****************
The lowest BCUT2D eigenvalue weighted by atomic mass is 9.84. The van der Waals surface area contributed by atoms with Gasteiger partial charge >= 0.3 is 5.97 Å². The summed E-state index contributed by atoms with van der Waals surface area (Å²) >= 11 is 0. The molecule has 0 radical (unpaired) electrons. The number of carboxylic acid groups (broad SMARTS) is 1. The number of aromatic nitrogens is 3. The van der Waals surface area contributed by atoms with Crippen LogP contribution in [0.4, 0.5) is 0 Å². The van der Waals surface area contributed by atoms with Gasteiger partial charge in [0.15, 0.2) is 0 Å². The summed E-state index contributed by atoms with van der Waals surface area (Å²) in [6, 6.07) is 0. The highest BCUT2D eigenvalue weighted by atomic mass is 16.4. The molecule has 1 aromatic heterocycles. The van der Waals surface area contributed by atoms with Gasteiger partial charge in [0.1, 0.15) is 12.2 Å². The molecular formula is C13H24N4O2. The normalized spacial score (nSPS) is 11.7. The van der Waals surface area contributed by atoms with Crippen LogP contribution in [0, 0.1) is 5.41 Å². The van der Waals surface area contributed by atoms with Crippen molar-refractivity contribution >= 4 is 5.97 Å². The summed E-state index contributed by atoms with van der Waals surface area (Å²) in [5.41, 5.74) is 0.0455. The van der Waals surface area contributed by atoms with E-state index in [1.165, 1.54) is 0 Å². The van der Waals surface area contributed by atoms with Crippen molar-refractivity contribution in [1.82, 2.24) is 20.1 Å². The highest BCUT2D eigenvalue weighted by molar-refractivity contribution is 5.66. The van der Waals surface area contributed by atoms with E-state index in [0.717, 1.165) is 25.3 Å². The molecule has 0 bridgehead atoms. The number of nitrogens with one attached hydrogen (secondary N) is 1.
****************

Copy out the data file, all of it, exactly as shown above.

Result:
The lowest BCUT2D eigenvalue weighted by atomic mass is 9.84. The van der Waals surface area contributed by atoms with Gasteiger partial charge >= 0.3 is 5.97 Å². The summed E-state index contributed by atoms with van der Waals surface area (Å²) >= 11 is 0. The molecule has 0 radical (unpaired) electrons. The number of carboxylic acid groups (broad SMARTS) is 1. The number of aromatic nitrogens is 3. The van der Waals surface area contributed by atoms with Crippen LogP contribution in [0.4, 0.5) is 0 Å². The van der Waals surface area contributed by atoms with Gasteiger partial charge in [0.15, 0.2) is 0 Å². The summed E-state index contributed by atoms with van der Waals surface area (Å²) in [6, 6.07) is 0. The highest BCUT2D eigenvalue weighted by atomic mass is 16.4. The molecule has 1 aromatic heterocycles. The van der Waals surface area contributed by atoms with Gasteiger partial charge in [0.1, 0.15) is 12.2 Å². The molecular formula is C13H24N4O2. The normalized spacial score (nSPS) is 11.7. The van der Waals surface area contributed by atoms with Crippen LogP contribution in [0, 0.1) is 5.41 Å². The van der Waals surface area contributed by atoms with Crippen molar-refractivity contribution >= 4 is 5.97 Å². The summed E-state index contributed by atoms with van der Waals surface area (Å²) in [5.41, 5.74) is 0.0455. The van der Waals surface area contributed by atoms with E-state index in [1.165, 1.54) is 0 Å². The van der Waals surface area contributed by atoms with Crippen molar-refractivity contribution in [1.82, 2.24) is 20.1 Å². The highest BCUT2D eigenvalue weighted by molar-refractivity contribution is 5.66. The van der Waals surface area contributed by atoms with E-state index in [0.717, 1.165) is 25.3 Å². The molecule has 0 bridgehead atoms. The number of nitrogens with one attached hydrogen (secondary N) is 1.